1 .;.1*»*=Y·;2   1:  .~ . `¥ /'1’,1’z’.,  ` 1 ., ’   ;‘.~.~t/1   `· · `
  U, V 1; /’ r?   ,   ··»‘   · `1    '_ V der a bluegrass cover. The meter,
  .,;,5,    ,.».»   *·;; :·  yl  é»,,j`{j`.>'»rz`\;f" ..   _'=»’ "a¤‘.`\<`}"?-   ‘* which utilizes radioactive material,
1 K ,:);§;.;!’ f_j:1·`j,·1.`“.~.   ·f·‘· Gi `x¤';_`;1j;§]Q;T?j; E-iii ,   Q,'?'».’; *;_~1Z‘].   ·   xx}; .V Q 1,, 2; _t,_,· _· i '_'·i`;. ,_`· y___ wa .' 1* 113}, _ _ _ , ,
  V'·-}   gr   V     snnplihes soil moisture measure-
  `*f¥¤l"$*;,.3`.··g· ‘-’{“ -.-1  I .1 $1.};   St\fé;*‘·»Y.;l$ ments. It is portable and. thus. can
  »,@"44t»,_’»_,~°lf1 L   1.:;. M'; ;*§j:._.;   ,1; gw, {..5;, be used at other sites on this larm
  ¤¥ -k~:1·.·‘*=..-.·i*·  {7; . . #1»·L.~. ;_g·‘- -‘ _, ‘*,¤,`;·’ r 1: , Wy.   ._ . 5.     *`:1e?¢,v--g Sm  W; v .“‘j . , .
  ·   _   . ~.l_,_».:,s—;-;_—·_y   _1 K is ,__{.;,éVt;;•`}·,§`;'?§;_é;;`;e,. ;111(l on other Expernnent Station
·,2‘°2;.é_ ai., ·.5§;·;-*‘ 1 1 ·~,*"  , . ,. ' _·   .1j 1 , ;-tue —'.-~:_;— ,‘ ’»'·‘ pH]; <_   V ‘_..,j     '_1, =,_;"·»;·; _ , ,
  .’`‘   * 2 ‘° T   .. _ "§   1<·i‘ V   » _. »   fy=£i~4g,;`#rv.w‘»;2/;·  larms to measure moisture at vari-
Ei`§"‘i*i'€*£°?X;£‘93*";?*¥`  `(··=i’?;*;l#’EfL‘·°°··?$·~'“l7*’  it   1-  an-·i$"‘.     \ . . .
 .ag_a»,%t:*sgs-~,_*,g.;g»}1;. . .   ;,f ;;yy-;;_;1,1K•*·  ;;;,~,a  ons depths in the soil profile.
“ i§ét¢?F,.t"@€‘l§z"$*  .j.f£§Z·;t?’f’§.;j?;Y-“*;=,*gf,‘ g;{’»1;· F iq;,,L·. '     ,_’. 1. ;L». JC 1:; 
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,ae¢s;??¤  ¢t»*§»2·§¤;§$*~}¢—2»·>*r -=·‘- ‘£1t,$~2‘.°,Q¤~$;:a‘$t·;# ·%;j);’g.*.;‘·=z.~¥t,·.·=1·: U1 »= #7*..; a :.  =·L_.·~1z.#1z@¢#·   V  
1·’4 $24-A  . I  » °éf·~" .‘1=   ’-.`  7i‘·§¥e· ¤-iii   - ' i;.a.T"·>·F‘?1>"“”tIi"’;# ·=‘·· 1   11·‘.   , . . 1 .11‘ ¤%.°&? w.·:¢·1·» ,  :’<  .1 Mw
l{|·:x1·1tci lloxnc Sctt·:xt:t·:—Sux1xncn, 1962 5

 s
W inter V egetables Under Plastic  
 
li DEAN E. KNAVEL and E, M. EMMERT
Y
])l']l(ll'llNl'7l’ of Ilorlieizlfixre summary
. . . . S= -···I ·o(I-·>· ·1 ~·o· ·» ·e t 1 " i ..
\’VIIIlCI` VCgCl2I.I)I€ ]_)1`O(IlI(JlIOII lIlI(ICl` PIQISIZIC IS U.   Lvild Cl ) tbCJb( il Cl Fb_“/Cl;   )\;/ll 0 l“l§Tllt>t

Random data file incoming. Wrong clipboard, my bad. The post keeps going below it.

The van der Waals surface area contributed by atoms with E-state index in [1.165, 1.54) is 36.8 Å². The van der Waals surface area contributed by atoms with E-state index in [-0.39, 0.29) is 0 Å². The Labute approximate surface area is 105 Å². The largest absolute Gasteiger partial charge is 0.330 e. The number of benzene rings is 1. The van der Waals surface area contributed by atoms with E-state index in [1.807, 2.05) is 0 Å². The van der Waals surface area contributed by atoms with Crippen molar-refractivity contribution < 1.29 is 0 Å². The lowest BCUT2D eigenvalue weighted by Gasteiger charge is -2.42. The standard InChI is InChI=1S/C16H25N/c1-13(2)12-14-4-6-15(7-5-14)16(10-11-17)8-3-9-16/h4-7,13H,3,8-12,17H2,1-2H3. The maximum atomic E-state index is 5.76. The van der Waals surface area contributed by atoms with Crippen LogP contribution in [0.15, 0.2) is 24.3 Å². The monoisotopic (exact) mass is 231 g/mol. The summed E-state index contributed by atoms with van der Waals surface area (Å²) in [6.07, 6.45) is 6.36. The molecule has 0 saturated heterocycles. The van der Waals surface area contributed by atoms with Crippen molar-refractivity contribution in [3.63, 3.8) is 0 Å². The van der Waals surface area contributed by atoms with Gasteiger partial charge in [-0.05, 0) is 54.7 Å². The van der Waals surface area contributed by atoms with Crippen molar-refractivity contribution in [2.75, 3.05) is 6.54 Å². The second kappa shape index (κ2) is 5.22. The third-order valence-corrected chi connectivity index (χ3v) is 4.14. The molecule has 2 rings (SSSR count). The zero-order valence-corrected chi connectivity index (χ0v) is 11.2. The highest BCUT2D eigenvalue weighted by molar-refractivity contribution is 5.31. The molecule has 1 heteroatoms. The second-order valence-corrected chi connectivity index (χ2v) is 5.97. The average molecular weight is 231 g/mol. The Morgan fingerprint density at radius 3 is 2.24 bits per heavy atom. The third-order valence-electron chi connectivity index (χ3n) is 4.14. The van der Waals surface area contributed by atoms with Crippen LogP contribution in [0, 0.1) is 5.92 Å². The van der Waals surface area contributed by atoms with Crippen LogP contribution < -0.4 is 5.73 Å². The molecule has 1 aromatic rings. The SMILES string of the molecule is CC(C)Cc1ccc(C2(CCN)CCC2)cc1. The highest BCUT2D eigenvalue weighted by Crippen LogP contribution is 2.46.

· ~ · `() " .` i ` ‘I .` " ` l` ' ` ` O -2,
gl`()\’\/Illg uulustty ut Kentucky. Lettuce, ttuuutces, ‘ PY _"‘““P ‘“ ” ‘{" *“°* ‘“ P ‘°“° "’“°€° ‘Y' ‘ “ ~ 1
pole I)(;'2lIIS 1lII(IlI`€$lI III2Il`I(Cl CllCllIIII)f:‘l`S iIl`€ POPIII2I.I` lultlflclal heat dmlmg Fcbrmu-y’ Nhu-Ch, A1)rll’ amd
_ ~ _ . . _. _ _ _ _ _   lIIl€I`I2Iy€1'S of PliIStIC \VC1`(:‘ POSIt1OII€(l \VltlIIII
CTOPS lOI` glOWIIIg III PIHSIZIC QICCIIIIOIISCS. Otll€1 CYOPS _ _ _ _
_ . _. _ _ . _ . two diiterent houses to trap solar heat. The objective
21 gI'O\VCl ITIIgI`Il` COIIbI(I€1 {IIC CIILIIVG, SPIIIHCII, l(Hl€, _ _ .
__ _ _ ._ _ . _ . _ was to determine wI11cI1 crops grew the best under
paisley, I`IIIII)tI.II), and iadish, but the piofits in giow- _ , _ _ _ _
. _ . diflerent systems of veutilating the fieldhouses. _
mg them may be questioned. _ _ _ , _ »~
, . _ _ _. _ . Yields III House 2 where the interlayers of plastic
Iroduction costs CHI] be ieduced by using plastic , _
t. . _ I   were suspe11ded 4 feet above the soil level were
ieldhouscs as designed by Emmeit. Emmeits low- _ _ _ _
_ . _ _ _ _ _ . greater tha11 yields III House 1. Yields 111 House l .
cost fieldhouscs allow the g1()\VCl to pioduce C€lltI.llI — _ _ _
_ _ _. . _ . where the interlayers of plastic were low over tl1e
CIODS to III2lI`IIIIly Ollt ()l S(1‘tISOIl \VIllIOlIt tlI€ 2I(I(lG(I _ _
_ _ .... _ plants were higher on the south side than the north
COIlSllIICllOII cost of COI1VClIl|OII2Il pIZI.SllC IIOIISCS £I.lI(I _ _ , _
. . . . . _ _ . side. The north side of House 1 was ventilated by a ,,
tl1e IISU of artificial heat. Fieldhouse const111ct1on costs , _ _ _ _ ·
» . _ fan pullmq, air from the outside when the temperature
5 to 7 C('lllS per square foot as compared with 30 to tm _ _ `
» . . reached 56 F. The temperatures of the north side
  C(‘IllS l)(’l` S(llIiII`(‘ l()Ol lOI` llIC 1`Cf.’;lIl1I.1`·tyP€ l)IlIStIC _. . . ·